Many Second Time Founders get drawn into a business to gain respect from the people they respect. Essentially you jump back too soon or in the wrong place out of anxiety to get appreciation or kudos. Ben Casnocha has a great blog post about this condition. There are at least two main behaviors with this mental state: first, you won’t launch your product before it’s perfect because you don’t want to look like a fool. Second, you jump back in to please status players. For instance, if a VC comes to you and says, “If you do this business we’ll back you,” and you really respect that VC, you might do it. Then suddenly you’re trapped. You’ve raised $4 million, you’ve got a team of 12, you’re pursuing something you’re not really that interested in and you’re doing it for status reasons. That’s bad for everyone, particularly you.
As Second Time Founders, your brains can be stuck where you were at the end of your last experience, when you had a lot of revenue. You were used to big budgets and spending a lot. It can be hard to reset and go back to spending $40,000 a month instead of spending millions per month. This can lead you to overspend and burn through your capital quickly, which puts pressure on your fundraising and on your cap table.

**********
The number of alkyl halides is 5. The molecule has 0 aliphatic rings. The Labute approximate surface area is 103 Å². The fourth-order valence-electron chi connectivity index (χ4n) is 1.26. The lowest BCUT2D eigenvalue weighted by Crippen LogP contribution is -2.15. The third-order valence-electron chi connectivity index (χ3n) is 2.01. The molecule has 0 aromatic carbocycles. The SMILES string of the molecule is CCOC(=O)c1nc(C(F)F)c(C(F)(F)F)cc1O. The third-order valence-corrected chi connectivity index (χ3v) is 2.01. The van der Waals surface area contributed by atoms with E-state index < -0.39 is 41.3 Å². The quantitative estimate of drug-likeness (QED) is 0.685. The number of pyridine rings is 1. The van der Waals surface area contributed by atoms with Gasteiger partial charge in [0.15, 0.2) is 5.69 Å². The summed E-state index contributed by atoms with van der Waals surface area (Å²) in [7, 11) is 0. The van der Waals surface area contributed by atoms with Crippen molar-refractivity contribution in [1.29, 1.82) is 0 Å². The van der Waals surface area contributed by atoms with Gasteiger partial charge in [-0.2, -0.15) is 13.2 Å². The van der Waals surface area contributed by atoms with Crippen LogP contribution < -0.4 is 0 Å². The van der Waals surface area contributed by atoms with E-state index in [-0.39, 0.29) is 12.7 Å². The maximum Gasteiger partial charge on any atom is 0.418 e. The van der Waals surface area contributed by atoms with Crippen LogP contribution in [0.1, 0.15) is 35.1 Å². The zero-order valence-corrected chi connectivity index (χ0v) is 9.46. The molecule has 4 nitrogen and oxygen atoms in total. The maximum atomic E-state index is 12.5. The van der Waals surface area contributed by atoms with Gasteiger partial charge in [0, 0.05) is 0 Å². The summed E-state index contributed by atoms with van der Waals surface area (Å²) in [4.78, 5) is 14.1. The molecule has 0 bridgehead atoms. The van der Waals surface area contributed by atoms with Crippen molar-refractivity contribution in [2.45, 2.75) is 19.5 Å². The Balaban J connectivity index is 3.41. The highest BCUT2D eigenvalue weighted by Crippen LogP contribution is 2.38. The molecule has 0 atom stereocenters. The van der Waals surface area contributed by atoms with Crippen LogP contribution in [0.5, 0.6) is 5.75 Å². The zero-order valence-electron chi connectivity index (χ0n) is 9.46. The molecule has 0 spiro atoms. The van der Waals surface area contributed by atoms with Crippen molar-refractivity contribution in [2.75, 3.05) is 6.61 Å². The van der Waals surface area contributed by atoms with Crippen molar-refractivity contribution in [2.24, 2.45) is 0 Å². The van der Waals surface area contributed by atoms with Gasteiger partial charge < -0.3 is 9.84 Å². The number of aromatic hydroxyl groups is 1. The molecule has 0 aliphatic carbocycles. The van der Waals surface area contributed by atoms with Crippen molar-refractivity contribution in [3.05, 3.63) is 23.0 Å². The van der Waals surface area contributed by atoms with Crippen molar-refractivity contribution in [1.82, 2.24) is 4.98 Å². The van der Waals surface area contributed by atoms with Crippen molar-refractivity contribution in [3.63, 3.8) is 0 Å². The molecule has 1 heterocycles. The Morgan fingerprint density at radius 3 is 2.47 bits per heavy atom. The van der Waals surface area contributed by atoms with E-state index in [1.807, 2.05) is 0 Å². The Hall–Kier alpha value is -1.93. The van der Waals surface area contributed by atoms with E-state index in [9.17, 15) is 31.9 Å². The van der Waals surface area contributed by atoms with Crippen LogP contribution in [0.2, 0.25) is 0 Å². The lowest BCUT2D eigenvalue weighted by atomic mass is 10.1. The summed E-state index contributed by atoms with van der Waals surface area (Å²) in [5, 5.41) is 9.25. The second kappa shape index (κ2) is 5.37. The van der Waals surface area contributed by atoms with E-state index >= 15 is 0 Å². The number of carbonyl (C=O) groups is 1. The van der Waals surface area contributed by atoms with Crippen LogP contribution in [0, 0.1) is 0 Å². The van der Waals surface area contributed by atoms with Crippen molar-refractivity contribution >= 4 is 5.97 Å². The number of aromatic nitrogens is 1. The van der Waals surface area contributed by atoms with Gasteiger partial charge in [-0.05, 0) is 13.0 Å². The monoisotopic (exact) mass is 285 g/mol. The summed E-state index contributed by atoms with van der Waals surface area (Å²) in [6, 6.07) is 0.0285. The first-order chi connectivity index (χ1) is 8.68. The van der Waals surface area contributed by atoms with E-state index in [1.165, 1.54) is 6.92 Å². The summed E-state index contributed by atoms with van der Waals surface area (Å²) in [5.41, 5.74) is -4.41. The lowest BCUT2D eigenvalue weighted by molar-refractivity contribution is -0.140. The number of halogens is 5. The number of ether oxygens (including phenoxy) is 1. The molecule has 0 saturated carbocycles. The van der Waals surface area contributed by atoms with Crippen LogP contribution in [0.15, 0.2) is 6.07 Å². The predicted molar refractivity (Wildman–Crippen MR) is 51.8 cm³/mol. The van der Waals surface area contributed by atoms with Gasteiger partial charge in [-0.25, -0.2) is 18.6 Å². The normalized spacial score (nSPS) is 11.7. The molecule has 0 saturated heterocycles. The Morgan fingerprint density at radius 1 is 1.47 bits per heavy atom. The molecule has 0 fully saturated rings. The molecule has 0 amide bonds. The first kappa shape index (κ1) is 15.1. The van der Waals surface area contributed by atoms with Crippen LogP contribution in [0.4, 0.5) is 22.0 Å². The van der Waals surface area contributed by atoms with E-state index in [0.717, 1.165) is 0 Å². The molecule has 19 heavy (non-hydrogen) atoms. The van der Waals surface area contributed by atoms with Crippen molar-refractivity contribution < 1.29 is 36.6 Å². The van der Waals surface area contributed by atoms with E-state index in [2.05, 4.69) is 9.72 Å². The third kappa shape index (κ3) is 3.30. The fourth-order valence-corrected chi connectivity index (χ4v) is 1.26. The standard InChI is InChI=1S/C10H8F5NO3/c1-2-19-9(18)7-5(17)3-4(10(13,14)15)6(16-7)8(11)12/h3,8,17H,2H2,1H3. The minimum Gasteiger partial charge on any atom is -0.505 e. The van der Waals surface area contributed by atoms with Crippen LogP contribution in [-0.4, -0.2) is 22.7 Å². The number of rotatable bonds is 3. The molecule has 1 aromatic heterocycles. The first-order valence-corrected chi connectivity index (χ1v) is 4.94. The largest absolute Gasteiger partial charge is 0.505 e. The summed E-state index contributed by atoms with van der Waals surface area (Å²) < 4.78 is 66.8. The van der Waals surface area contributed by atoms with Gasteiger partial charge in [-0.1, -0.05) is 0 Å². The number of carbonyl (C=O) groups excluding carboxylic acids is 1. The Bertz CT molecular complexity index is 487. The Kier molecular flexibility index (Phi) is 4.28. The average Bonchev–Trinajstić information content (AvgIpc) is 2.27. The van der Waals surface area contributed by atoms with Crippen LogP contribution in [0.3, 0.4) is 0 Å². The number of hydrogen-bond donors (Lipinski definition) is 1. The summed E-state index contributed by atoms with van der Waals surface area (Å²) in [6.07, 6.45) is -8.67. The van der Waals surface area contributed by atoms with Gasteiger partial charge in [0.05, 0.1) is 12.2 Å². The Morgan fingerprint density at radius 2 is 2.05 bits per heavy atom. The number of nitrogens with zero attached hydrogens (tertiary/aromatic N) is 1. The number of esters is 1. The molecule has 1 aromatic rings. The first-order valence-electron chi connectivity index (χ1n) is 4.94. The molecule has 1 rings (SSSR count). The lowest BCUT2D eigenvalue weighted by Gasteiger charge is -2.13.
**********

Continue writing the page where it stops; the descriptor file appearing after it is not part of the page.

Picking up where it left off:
Your VP of Marketing or VP Engineering might join your new startup to work with you. But they need to also have founder-market fit themselves. We see a lot of Second Time Founder teams dissolving and churning within a year due to not building with an eye toward sequential, organic additions with the right fit.